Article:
The city of Healdsburg is requiring a 20% reduction in water use system-wide. The Healdsburg City Council voted unanimously to implement Stage 2 of its Water Shortage Emergency Plan on May 3, brought on by a significant drought.
“There is an insufficient water supply, and the only way we’re going to manage that is by reducing our demand,” said Felicia Smith, the city’s utility conservation analyst.
The city’s Water Shortage Emergency Plan outlines three stages for water reduction — Stage 1 is a voluntary 10% reduction in water use, Stage 2 is a mandatory 20% reduction and Stage 3 is a mandatory 40% reduction.
While city staff recommended, and the city council approved, implementation of Stage 2, Smith said that the city going to Stage 3 is within the realm of possibility, given the extent of the water shortage.
According to Smith, the city has 4,500 water utility customers, who in 2020 used a total of 833,891 hundred cubic feet of water. It uses 141 gallons per capita daily (GPCD), more than the average 107 GPCD used by the Sonoma-Marin region, which includes Windsor, Sonoma, Santa Rosa, Petaluma and a few other municipalities, Smith said.
“We’re walking into this drought already as a water-intensive community. To put a smaller point, the current water shortage cannot support business-as-usual water demands,” Smith said.
About 80% of the city’s water comes from the Russian River, with the remainder coming from Dry Creek and an agreement with Sonoma Water.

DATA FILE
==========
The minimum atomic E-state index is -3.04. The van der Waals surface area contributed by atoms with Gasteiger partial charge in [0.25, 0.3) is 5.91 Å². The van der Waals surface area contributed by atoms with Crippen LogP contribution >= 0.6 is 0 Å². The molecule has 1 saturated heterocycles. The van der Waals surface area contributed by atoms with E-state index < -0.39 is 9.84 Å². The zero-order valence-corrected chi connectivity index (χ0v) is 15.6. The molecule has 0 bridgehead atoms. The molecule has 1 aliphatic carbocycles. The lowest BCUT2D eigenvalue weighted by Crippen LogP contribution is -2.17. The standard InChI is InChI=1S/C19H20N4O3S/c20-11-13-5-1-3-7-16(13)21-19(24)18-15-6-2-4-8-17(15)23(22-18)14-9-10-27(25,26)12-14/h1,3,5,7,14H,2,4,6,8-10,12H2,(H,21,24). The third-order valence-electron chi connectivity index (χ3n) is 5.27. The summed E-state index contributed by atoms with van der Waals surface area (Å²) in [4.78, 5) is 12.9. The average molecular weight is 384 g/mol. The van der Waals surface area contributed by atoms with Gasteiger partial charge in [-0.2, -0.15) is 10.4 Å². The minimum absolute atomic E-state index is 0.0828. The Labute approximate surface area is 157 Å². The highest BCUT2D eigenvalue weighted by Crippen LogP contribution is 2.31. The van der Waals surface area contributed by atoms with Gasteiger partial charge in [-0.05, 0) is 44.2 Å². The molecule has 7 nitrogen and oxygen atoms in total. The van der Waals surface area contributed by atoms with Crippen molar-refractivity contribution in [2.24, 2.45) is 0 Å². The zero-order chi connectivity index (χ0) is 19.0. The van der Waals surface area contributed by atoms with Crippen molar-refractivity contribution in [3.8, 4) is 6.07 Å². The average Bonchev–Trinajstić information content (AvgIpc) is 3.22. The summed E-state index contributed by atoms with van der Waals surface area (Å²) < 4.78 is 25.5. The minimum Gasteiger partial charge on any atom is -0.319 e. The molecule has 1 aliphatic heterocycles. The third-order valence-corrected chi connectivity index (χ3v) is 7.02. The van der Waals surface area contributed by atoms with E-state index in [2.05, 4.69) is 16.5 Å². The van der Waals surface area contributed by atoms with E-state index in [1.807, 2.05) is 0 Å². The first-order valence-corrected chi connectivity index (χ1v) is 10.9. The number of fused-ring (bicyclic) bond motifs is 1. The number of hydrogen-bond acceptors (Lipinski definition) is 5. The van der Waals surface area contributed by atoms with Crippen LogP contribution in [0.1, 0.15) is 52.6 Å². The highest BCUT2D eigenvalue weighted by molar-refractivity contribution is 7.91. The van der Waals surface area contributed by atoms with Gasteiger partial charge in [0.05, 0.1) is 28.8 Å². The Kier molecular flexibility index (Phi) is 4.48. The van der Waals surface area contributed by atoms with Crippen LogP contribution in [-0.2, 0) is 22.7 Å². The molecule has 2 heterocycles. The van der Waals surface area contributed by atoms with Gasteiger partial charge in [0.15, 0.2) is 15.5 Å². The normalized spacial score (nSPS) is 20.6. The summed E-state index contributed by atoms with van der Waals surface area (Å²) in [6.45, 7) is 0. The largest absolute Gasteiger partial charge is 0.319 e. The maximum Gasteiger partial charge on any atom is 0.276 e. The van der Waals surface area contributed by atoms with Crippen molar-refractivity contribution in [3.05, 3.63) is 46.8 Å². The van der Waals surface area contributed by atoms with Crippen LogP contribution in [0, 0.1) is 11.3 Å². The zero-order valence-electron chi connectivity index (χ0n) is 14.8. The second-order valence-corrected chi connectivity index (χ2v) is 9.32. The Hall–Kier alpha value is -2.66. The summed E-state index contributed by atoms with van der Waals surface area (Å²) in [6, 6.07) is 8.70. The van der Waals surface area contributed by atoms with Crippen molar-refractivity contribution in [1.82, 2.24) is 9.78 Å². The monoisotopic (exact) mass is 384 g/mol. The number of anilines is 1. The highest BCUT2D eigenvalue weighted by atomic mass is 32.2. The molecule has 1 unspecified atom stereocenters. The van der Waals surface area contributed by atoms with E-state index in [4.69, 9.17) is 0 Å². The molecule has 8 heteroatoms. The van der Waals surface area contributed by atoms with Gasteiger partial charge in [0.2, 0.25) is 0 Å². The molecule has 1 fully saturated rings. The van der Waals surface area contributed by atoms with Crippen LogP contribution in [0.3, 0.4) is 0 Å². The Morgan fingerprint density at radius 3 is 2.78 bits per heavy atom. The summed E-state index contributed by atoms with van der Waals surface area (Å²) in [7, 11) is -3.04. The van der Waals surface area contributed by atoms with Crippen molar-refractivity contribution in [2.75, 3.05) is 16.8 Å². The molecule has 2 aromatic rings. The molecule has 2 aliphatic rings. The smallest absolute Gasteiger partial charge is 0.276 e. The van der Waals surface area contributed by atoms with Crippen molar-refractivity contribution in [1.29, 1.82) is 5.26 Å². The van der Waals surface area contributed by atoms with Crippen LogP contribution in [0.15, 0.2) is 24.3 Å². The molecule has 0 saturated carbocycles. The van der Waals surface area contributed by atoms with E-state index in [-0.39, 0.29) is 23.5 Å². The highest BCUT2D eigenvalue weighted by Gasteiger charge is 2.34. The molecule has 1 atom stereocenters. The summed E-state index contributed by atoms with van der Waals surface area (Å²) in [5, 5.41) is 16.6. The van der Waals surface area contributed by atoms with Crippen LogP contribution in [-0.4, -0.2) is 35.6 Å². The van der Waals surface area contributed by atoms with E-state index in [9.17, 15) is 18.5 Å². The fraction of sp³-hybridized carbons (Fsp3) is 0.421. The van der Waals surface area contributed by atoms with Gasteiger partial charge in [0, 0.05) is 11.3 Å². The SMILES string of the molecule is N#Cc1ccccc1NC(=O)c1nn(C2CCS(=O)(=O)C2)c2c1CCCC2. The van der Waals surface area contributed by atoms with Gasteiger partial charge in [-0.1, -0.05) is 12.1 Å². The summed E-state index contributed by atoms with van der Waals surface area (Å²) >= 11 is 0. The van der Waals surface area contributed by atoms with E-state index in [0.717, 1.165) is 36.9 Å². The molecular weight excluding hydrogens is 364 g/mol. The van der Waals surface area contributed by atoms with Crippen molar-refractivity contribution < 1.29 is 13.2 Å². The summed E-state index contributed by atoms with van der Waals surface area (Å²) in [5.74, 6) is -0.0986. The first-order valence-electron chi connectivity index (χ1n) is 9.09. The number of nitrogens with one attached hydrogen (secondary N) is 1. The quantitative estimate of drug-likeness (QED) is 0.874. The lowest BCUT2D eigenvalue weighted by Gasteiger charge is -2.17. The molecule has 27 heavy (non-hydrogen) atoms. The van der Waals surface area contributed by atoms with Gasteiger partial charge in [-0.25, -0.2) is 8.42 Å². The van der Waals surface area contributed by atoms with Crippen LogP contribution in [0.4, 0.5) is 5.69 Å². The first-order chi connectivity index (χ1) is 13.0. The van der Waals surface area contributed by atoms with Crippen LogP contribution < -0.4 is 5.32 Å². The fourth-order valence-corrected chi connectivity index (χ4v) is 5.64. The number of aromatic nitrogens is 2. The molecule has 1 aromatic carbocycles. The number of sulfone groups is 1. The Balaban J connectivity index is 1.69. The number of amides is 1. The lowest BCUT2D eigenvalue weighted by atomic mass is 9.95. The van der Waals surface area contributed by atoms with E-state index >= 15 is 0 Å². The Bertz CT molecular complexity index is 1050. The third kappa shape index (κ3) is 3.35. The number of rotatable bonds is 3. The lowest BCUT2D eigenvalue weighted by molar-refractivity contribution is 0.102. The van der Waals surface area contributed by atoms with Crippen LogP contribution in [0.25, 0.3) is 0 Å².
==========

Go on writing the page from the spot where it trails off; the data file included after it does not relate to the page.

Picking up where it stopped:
According to City Manager Jeff Kay, Healdsburg’s water rights pre-date the creation of both Lake Mendocino and Lake Sonoma, but that doesn’t mean that it’s spared when it comes to water conservation.
“It creates a little bit of a complicated regulatory system,” he said. “Healdsburg does have rights to divert water from the Russian River, but we can’t do that if that diversion would threaten the vitality of the river and the life within the river — so there are limits to those rights, and that’s something we’ll have to be mindful of this year. Likely the state water board will be curtailing what we can divert from the Russian River this year, and that’s likely going to be part of a collaborative system that looks at not just Healdsburg in a vacuum, but all of the different users of the water system.”
The possibility that the city’s ability to divert water from the river will be curtailed is one of the reasons the city is discussing water conservation, Kay said.
What does Stage 2 of the water shortage plan mean?
Stage 2 of the city’s water shortage plan puts limitations on irrigation, restricting irrigation times from 8 p.m. to 7 a.m. on Tuesdays, Thursdays and Sunday; other outdoor water uses, like hosing down outside surfaces, washing vehicles and building and refilling swimming pools; as well as both commercial and operational water use.
Addressing irrigation specifically, Smith said that people should try to lessen their water use within the time frame outlined, rather than irrigating the same amount. One way to water more effectively, she said, is to water in short 10-minute bursts which will allow the water time to soak into the soil.
“As we get deeper into this drought, we’re going to have to start to really reevaluate what are our fundamental water demands, and I think a lot of that is actually going to be indoors. It’s hydration, it’s sanitation, it’s cooking and irrigation is going to drop lower and lower on the prioritization list,” she said.